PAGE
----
Hillary wrestles with second presidential bid decision

Former first lady says she is pragmatic and realistic when considering running again

Hillary Clinton said: “I’m not in a hurry. I think it’s a serious decision, not to be made lightly, but it’s also not one that has to be made soon.”

Hillary Clinton said: “I’m not in a hurry. I think it’s a serious decision, not to be made lightly, but it’s also not one that has to be made soon.”

Tue, Sep 24, 2013, 01:00


Hillary Clinton, wife of former US president Bill Clinton, said she is “wrestling” with the idea of running for president in 2016 but that she is pragmatic and realistic in considering a bid for the White House.

The one-time first lady told New York magazine in her first interview since stepping down as US president Barrack Obama’s secretary of state in February, said that she was not rushing to decide about another potential bid to be the Democratic presidential candidate as it was a decision she had to think about it seriously.

“I’m not in a hurry. I think it’s a serious decision, not to be made lightly, but it’s also not one that has to be made soon,” she said.“This election is more than three years away, and I just don’t think it’s good for the country.”


Constant speculation
The former New York senator likened the constant speculation about her possibly running to be America’s first female president to “when you meet somebody at a party and they look over your shoulder to see who else is there and you want to talk to them about something that’s really important.

“In fact, maybe you came to the party to talk to that particular person, and they just want to know what’s next. I feel like that’s our political process right now. I just don’t think it is good,” she said.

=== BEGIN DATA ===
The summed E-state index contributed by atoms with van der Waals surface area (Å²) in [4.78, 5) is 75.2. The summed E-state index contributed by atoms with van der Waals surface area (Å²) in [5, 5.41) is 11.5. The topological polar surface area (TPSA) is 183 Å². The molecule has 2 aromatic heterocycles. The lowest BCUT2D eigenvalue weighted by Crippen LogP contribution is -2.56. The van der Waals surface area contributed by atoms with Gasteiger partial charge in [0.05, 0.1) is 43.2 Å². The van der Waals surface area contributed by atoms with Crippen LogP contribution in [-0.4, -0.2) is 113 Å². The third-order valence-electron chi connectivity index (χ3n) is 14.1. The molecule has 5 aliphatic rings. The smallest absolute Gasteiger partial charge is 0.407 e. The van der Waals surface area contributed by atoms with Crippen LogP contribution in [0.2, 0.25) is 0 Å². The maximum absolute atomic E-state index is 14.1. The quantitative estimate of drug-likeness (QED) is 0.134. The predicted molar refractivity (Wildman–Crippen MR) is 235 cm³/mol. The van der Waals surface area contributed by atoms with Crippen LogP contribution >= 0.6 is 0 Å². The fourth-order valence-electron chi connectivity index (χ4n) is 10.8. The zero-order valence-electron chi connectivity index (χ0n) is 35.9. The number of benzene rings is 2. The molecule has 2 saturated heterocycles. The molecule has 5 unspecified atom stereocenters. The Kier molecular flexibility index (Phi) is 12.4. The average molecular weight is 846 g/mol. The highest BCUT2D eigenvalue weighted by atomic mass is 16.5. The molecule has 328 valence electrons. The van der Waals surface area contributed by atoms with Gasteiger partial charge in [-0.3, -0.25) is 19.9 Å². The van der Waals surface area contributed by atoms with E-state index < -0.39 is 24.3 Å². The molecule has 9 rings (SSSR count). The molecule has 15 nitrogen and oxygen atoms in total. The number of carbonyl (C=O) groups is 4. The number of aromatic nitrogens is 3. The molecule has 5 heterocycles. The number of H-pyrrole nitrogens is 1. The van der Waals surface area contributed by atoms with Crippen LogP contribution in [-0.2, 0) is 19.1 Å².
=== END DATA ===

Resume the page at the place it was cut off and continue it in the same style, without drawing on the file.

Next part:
While still siting on the fence on a second presidential bid, Mrs Clinton fanned the flames of speculation, hinting at her credentials as a possible candidate.

“I’m both pragmatic and realistic. I think I have a pretty good idea of the political and government challenges that are facing our leaders, and I’ll do whatever I can from whatever position I find myself in to advocate for the values and the policies I think are right for the country,” she said.

“I will just continue to weigh what the factors are that would influence me making a decision one way or the other.”

Opinion polls make Mrs Clinton a strong favourite to be the next Democratic candidate in 2016, which would be eight years since she last ran for the party’s nomination against the junior senator from Illinois, Mr Obama. Mr Clinton will be 70 years of age in November 2016 when the next election is held.

A CNN survey last week showed that 65 per cent of Democrats and Democrat-leaning independents said they would support Mrs Clinton as the party’s nominee, putting her well ahead of vice president Joe Biden, who received 10 per cent support.